DCF secretary: worker lied about dead toddler's mother
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WEST MIAMI-DADE (WSVN) -- A Department of Children and Families employee has come under fire for allegedly falsifying a report about Catalina Bruno, the South Florida mother who is currently behind bars for the death of her toddler.
"I'm extremely angry, upset, frustrated and extremely disappointed," said DCF Secretary David Wilkins about his government agency's findings. "This endangers lives."
Eleven-month-old Bryan Osceola was found unresponsive in his mother's car May 16 after he had been left in the sweltering heat. Police said the toddler had a 109-degree temperature when he was taken to Kendall Regional Medical Center, where he was declared dead.
According to Wilkins, one of his department's own employees may have kept potentially life-saving help from reaching Bruno. "I thought we were better than this," Wilkins said.
Bruno was arrested in November of 2012 for driving while intoxicated and child neglect after, a police report states, officers found her "passed out asleep behind the wheel of her vehicle." The report continues, "An infant child [lay] to the right of the driver's seat with his head down between the front seats."
Suzanne Von Paulus, a prosecutor in Bruno's case, indicated, "Her breath alcohol level at that time was .17. The child was placed in danger at that time."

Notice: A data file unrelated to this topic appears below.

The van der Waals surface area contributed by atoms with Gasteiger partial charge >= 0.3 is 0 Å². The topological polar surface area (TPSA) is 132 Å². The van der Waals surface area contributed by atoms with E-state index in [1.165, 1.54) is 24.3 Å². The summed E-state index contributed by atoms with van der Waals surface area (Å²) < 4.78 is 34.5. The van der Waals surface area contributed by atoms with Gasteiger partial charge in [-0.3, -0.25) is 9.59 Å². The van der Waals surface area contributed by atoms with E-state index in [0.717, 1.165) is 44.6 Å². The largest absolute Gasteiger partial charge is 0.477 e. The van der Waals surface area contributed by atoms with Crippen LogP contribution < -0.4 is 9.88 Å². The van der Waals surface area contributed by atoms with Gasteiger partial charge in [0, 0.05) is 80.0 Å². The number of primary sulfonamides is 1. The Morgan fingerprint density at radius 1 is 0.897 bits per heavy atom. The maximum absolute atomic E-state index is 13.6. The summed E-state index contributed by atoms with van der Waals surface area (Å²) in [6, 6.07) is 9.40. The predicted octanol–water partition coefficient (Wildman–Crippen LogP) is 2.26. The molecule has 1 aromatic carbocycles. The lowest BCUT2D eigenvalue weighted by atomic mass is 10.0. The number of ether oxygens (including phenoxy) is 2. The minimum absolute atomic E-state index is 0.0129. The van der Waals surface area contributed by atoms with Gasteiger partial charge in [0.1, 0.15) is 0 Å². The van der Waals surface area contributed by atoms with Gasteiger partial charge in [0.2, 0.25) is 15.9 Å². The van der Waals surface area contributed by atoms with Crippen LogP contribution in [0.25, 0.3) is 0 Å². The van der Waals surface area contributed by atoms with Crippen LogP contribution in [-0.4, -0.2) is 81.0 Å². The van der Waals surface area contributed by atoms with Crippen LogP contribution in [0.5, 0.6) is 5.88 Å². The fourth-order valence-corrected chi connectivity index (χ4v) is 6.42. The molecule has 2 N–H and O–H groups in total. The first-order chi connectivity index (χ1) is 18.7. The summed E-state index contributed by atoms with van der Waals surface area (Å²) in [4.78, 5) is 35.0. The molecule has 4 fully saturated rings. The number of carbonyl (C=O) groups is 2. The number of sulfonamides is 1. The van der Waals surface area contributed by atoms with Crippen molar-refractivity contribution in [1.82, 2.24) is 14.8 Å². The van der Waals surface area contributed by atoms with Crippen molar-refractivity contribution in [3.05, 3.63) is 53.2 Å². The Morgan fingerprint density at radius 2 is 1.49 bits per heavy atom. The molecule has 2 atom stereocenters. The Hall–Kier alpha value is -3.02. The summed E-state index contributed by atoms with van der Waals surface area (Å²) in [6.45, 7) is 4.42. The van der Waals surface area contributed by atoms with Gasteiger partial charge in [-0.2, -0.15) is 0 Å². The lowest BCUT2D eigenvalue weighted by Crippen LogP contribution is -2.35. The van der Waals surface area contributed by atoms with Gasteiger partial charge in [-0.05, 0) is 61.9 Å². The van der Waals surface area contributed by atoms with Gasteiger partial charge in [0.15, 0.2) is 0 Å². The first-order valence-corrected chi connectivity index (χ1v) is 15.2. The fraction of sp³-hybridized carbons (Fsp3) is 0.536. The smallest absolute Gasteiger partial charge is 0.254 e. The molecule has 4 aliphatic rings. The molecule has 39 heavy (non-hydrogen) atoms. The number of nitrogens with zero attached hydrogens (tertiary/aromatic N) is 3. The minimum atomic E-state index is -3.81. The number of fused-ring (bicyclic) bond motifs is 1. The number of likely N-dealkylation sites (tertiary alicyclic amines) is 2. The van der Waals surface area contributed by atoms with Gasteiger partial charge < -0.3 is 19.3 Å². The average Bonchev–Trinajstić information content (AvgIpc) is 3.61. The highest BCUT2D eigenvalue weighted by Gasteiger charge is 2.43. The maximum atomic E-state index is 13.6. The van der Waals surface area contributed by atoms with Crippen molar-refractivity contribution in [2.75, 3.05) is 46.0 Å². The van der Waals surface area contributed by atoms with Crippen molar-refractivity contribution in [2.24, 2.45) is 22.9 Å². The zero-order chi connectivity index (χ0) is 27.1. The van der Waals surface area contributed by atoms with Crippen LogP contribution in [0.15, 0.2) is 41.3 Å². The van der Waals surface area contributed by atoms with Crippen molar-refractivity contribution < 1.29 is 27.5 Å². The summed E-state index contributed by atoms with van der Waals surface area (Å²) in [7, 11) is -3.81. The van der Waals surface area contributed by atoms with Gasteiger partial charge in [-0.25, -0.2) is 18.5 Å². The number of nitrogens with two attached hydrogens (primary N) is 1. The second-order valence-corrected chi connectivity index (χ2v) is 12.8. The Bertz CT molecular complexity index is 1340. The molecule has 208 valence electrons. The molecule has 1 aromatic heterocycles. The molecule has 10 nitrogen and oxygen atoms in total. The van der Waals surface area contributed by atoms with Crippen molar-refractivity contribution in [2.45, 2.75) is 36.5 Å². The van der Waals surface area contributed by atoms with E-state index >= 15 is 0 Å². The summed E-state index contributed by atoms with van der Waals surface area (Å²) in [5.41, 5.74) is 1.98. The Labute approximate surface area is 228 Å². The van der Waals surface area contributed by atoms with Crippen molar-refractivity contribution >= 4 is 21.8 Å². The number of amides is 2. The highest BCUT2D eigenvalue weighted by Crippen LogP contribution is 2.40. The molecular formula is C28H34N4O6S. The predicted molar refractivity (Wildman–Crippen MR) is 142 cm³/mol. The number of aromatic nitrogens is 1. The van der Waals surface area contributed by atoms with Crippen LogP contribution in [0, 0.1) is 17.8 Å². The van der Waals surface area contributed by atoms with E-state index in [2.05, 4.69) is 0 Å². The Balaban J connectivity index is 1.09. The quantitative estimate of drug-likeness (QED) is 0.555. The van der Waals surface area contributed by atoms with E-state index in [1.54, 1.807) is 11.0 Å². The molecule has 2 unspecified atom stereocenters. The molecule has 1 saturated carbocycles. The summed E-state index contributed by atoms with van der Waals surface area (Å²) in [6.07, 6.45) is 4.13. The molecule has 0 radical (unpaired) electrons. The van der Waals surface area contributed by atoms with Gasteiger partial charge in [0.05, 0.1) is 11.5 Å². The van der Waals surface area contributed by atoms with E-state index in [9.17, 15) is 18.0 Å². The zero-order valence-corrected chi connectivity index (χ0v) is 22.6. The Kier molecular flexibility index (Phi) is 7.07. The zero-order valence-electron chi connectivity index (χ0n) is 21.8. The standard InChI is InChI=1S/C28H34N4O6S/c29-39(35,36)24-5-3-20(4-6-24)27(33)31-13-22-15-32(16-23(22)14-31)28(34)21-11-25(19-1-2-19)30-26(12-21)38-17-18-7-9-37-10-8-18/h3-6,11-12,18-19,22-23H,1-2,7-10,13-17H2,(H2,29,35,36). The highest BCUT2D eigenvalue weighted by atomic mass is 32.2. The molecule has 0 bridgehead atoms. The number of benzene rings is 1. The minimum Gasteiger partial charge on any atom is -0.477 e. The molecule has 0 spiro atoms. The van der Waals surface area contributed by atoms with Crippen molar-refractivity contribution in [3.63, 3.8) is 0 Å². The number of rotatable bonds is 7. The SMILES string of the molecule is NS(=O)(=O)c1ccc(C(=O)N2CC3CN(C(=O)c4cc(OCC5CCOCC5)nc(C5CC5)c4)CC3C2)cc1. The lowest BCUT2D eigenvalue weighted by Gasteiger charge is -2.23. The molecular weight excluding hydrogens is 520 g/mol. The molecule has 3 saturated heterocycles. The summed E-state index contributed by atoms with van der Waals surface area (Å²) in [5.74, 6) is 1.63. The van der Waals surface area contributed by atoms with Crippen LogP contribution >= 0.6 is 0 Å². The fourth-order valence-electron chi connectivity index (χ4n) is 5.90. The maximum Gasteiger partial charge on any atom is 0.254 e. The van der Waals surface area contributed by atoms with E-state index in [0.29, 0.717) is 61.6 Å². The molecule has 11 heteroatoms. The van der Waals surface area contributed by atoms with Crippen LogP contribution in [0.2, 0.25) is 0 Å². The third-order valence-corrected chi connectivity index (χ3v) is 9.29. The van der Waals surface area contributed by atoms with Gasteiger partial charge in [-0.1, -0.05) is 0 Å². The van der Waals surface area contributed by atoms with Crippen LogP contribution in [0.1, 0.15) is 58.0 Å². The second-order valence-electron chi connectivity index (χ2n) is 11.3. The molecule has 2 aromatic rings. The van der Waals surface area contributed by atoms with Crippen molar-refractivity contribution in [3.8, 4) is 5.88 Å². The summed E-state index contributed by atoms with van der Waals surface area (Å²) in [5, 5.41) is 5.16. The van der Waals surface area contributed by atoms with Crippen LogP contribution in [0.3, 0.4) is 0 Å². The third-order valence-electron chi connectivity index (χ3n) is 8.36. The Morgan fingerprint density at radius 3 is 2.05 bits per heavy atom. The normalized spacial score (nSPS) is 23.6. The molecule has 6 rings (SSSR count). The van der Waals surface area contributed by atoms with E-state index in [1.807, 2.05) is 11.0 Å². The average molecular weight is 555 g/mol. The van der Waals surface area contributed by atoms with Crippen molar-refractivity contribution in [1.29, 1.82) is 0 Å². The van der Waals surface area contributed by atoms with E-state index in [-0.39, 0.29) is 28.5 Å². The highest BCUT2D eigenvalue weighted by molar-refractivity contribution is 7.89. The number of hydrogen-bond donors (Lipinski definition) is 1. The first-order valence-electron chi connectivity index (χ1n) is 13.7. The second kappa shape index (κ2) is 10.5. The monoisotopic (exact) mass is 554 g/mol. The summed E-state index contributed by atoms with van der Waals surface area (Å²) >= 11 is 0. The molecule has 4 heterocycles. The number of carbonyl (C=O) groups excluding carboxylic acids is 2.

Officials said DCF child protection investigator Shani Smith handled the case and noted that she would have an expert do an assessment to determine if Bruno had an alcohol or drug problem. Smith wrote in her report that she received results from the expert that "showed no evidence of of substance misuse," and that the specialist "had no recommendations for mom."
"In our review of the case, we found that the assessment was not there," said Wilkins.
In fact, officials said, there's no evidence Smith even contacted a substance abuse expert. "This morning, we confronted this employee," Wilkins said. "While she denied that she falsified records, all of the evidence available to us, at this point in time, points to the contrary.
Wilkins said his agency made many changes since the death of Nubia Barajona, days after a DCF visit to the 10-year-old's home. "We replaced over half of our investigators here in Miami with new investigators," he said. Among the newly hired personnel was Shani Smith. "We will never know if the services we could have offered would have made a difference for Bryan's mother or change the tragic outcome of this case," Wilkins said.
Bruno's attorney, Lonnie Richardson, said his client is suffering from depression and that she also suffered from postpartum depression following Bryan's birth.
Dave Kubiliun, Shani Smith's attorney, released a statement that reads, "At this time, it's my understanding that Ms. Smith followed all DCF protocol with respect with Ms. Bruno's prior case management. She is deeply saddened by the tragic incident."
According to DCF officials, Shani Smith is technically on leave but measurements to expedite her termination are underway. She has 10 days to appeal the department's decision.
DCF officials have forwarded their findings to the State Attorney's Office.
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